Pitt-PSU renew for a day
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There's only one place left in the state where you can find Pitt and Penn State football players engaged in competition, and it's not Heinz Field or Beaver Stadium.
It's the Chestnut Ridge Golf Resort & Conference Center in Blairsville.
That is where approximately 50 former players and coaches -- familiar names such as Tony Dorsett, Shane Conlan, Johnny Majors, Eric Ravotti and Jerry Sandusky -- gathered Tuesday for the second annual Pitt-PSU Golf Challenge and raised $120,000 for children's charities.
And that is where yours truly raised a familiar question: Will these schools ever play football again?
The topic has been beaten beyond recognition, but doesn't deserve to die. There is no good reason why such a historic, natural rivalry shouldn't be revived. It's maddening to look at the teams' non-conference schedules and see The Citadel, Youngstown State, Akron, Toledo, Central Florida and Temple, but not each other.
I realize Penn State needs as many home games as possible to help fund 30-some sports, but it could surely find a way to work Pitt back into its schedule, even if Pitt continues to refuse -- rightfully -- to play two of every three games at Beaver Stadium.
I also realize Pitt has more to gain in reviving the 96-year-old series, which was discontinued in 2000 for the second time in seven years. There are no plans to renew.
"I'd love to see it come back," former Penn State linebacker Mike Zordich said. "If you ask a lot of guys here, they'd say the same."
At this point, it's useless to assign blame, though most of it clearly rests with Penn State coach Joe Paterno, who never got over the fact that Pitt joined the Big East basketball conference in 1982 instead of joining him in an all-sports Eastern conference.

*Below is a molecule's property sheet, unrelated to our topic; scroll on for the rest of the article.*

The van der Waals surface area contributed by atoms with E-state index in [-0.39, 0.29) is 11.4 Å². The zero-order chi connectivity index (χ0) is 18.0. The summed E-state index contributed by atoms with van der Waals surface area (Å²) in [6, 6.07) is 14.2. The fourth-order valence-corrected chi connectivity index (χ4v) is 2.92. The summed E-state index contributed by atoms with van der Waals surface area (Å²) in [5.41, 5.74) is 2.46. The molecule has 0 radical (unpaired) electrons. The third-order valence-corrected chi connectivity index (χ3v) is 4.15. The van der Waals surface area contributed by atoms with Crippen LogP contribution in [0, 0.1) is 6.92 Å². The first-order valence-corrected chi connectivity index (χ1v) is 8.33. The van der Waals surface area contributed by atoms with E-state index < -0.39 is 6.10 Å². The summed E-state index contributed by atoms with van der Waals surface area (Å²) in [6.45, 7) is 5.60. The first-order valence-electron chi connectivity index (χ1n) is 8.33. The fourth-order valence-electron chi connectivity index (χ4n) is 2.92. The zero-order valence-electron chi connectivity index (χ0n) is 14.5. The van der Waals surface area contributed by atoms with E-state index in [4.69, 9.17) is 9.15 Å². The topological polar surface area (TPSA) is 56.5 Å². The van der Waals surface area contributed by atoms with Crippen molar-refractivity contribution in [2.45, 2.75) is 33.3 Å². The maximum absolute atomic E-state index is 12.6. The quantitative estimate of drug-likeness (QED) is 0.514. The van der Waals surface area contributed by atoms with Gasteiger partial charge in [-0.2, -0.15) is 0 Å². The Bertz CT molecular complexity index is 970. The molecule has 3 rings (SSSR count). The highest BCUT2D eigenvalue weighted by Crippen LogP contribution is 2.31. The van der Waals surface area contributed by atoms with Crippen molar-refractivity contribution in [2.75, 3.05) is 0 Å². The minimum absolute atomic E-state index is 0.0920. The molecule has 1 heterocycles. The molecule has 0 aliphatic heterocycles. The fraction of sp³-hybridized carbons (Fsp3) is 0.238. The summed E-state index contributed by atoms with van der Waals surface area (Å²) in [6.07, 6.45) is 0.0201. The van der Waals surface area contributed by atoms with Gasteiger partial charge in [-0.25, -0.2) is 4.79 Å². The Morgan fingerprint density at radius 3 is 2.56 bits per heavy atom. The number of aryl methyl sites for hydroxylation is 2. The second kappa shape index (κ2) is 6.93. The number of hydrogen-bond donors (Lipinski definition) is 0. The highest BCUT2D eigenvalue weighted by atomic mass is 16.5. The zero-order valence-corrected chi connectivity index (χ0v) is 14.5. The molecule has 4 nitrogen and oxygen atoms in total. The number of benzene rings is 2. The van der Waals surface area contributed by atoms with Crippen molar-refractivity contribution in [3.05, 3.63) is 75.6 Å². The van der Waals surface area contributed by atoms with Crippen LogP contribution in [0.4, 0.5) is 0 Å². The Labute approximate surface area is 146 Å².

Pitt hasn't avoided pettiness, either, packaging tickets to the 2000 game at Three Rivers Stadium with a Temple game and thus jacking up the price for Penn State fans.
None of that matters now. What matters is finding a solution. Here's an easy one: The state legislature should force the schools to play each other.
"The legislature could do that, seeing as both schools enjoy getting money from the state," said Walt Bielich, who played offensive line at Pitt half a century ago and now is the executive director of the Pitt Varsity Letter Club.
"I think the state should get involved," Zordich said.
Obviously, lawmakers have more important things to worry about -- like whether to give themselves a pay raise -- but they've concerned themselves with less important issues, too.
This is, after all, the same state that has a law which prohibits singing in the bathtub.
Majors knows of one state legislature that forced the renewal of a college football rivalry.
"When I was at Iowa State, Iowa wouldn't play us because we were the underdogs and didn't have any tradition," he said.
In stepped state senator Bill Reichardt, who'd been a star player at Iowa. He sponsored a bill to resume the series, which was dormant from 1934-77. It is alive and well today.
"I think this state is missing a lot in terms of keeping our resources within it," Majors said. "Pitt-Penn State is good for the state. It's good for the people."
Certainly, it's better than Pitt-Toledo or Penn State-Temple.
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